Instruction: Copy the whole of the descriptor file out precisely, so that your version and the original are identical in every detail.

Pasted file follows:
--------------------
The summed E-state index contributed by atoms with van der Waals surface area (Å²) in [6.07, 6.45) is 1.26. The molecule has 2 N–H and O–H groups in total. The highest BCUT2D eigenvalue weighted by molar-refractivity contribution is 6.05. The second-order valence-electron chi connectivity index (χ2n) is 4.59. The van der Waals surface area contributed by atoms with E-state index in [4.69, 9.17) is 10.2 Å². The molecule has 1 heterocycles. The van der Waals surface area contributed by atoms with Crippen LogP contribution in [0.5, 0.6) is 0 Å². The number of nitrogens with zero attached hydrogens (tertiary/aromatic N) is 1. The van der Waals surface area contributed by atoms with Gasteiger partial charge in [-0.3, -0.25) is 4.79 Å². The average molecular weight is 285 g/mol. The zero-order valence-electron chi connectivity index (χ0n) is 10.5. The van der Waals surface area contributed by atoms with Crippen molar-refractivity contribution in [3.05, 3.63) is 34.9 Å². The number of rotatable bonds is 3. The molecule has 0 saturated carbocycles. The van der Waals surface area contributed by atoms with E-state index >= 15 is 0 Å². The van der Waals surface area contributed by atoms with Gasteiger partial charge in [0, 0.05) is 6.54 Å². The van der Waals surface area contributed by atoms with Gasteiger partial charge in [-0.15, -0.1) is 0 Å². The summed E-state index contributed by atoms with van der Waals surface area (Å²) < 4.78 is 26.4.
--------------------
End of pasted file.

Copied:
The summed E-state index contributed by atoms with van der Waals surface area (Å²) in [6.07, 6.45) is 1.26. The molecule has 2 N–H and O–H groups in total. The highest BCUT2D eigenvalue weighted by molar-refractivity contribution is 6.05. The second-order valence-electron chi connectivity index (χ2n) is 4.59. The van der Waals surface area contributed by atoms with E-state index in [4.69, 9.17) is 10.2 Å². The molecule has 1 heterocycles. The van der Waals surface area contributed by atoms with Crippen LogP contribution in [0.5, 0.6) is 0 Å². The number of nitrogens with zero attached hydrogens (tertiary/aromatic N) is 1. The van der Waals surface area contributed by atoms with Gasteiger partial charge in [-0.3, -0.25) is 4.79 Å². The average molecular weight is 285 g/mol. The zero-order valence-electron chi connectivity index (χ0n) is 10.5. The van der Waals surface area contributed by atoms with Crippen molar-refractivity contribution in [3.05, 3.63) is 34.9 Å². The number of rotatable bonds is 3. The molecule has 0 saturated carbocycles. The van der Waals surface area contributed by atoms with E-state index >= 15 is 0 Å². The van der Waals surface area contributed by atoms with Gasteiger partial charge in [0, 0.05) is 6.54 Å². The van der Waals surface area contributed by atoms with Gasteiger partial charge in [-0.15, -0.1) is 0 Å². The summed E-state index contributed by atoms with van der Waals surface area (Å²) < 4.78 is 26.4.